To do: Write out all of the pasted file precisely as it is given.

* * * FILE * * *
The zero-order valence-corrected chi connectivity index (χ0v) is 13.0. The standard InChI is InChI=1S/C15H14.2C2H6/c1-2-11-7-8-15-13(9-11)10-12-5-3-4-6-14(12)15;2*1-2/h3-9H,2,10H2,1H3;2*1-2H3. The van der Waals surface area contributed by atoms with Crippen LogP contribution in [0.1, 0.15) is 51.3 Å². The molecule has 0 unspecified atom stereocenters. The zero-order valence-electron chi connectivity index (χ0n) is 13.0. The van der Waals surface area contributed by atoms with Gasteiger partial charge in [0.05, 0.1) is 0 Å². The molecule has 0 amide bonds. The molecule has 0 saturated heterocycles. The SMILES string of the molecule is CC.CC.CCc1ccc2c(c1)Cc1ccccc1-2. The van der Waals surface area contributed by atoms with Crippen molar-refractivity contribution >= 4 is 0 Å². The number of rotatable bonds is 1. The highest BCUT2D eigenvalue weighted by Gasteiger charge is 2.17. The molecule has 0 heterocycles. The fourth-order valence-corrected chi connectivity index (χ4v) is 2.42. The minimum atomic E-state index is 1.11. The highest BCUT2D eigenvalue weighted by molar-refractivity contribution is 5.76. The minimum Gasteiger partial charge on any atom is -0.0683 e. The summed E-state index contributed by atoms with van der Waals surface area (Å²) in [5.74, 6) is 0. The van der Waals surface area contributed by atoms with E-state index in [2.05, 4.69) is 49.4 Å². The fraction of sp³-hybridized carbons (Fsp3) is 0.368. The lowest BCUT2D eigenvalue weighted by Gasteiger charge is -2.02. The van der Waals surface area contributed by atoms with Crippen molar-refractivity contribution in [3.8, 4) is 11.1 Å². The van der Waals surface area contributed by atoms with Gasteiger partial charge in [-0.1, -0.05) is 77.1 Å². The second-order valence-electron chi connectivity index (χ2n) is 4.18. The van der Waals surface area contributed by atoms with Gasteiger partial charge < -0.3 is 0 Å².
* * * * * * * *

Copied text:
The zero-order valence-corrected chi connectivity index (χ0v) is 13.0. The standard InChI is InChI=1S/C15H14.2C2H6/c1-2-11-7-8-15-13(9-11)10-12-5-3-4-6-14(12)15;2*1-2/h3-9H,2,10H2,1H3;2*1-2H3. The van der Waals surface area contributed by atoms with Crippen LogP contribution in [0.1, 0.15) is 51.3 Å². The molecule has 0 unspecified atom stereocenters. The zero-order valence-electron chi connectivity index (χ0n) is 13.0. The van der Waals surface area contributed by atoms with Gasteiger partial charge in [0.05, 0.1) is 0 Å². The molecule has 0 amide bonds. The molecule has 0 saturated heterocycles. The SMILES string of the molecule is CC.CC.CCc1ccc2c(c1)Cc1ccccc1-2. The van der Waals surface area contributed by atoms with Crippen molar-refractivity contribution >= 4 is 0 Å². The number of rotatable bonds is 1. The highest BCUT2D eigenvalue weighted by Gasteiger charge is 2.17. The molecule has 0 heterocycles. The fourth-order valence-corrected chi connectivity index (χ4v) is 2.42. The minimum atomic E-state index is 1.11. The highest BCUT2D eigenvalue weighted by molar-refractivity contribution is 5.76. The minimum Gasteiger partial charge on any atom is -0.0683 e. The summed E-state index contributed by atoms with van der Waals surface area (Å²) in [5.74, 6) is 0. The van der Waals surface area contributed by atoms with E-state index in [2.05, 4.69) is 49.4 Å². The fraction of sp³-hybridized carbons (Fsp3) is 0.368. The lowest BCUT2D eigenvalue weighted by Gasteiger charge is -2.02. The van der Waals surface area contributed by atoms with Crippen molar-refractivity contribution in [3.8, 4) is 11.1 Å². The van der Waals surface area contributed by atoms with Gasteiger partial charge in [-0.1, -0.05) is 77.1 Å². The second-order valence-electron chi connectivity index (χ2n) is 4.18. The van der Waals surface area contributed by atoms with Gasteiger partial charge < -0.3 is 0 Å².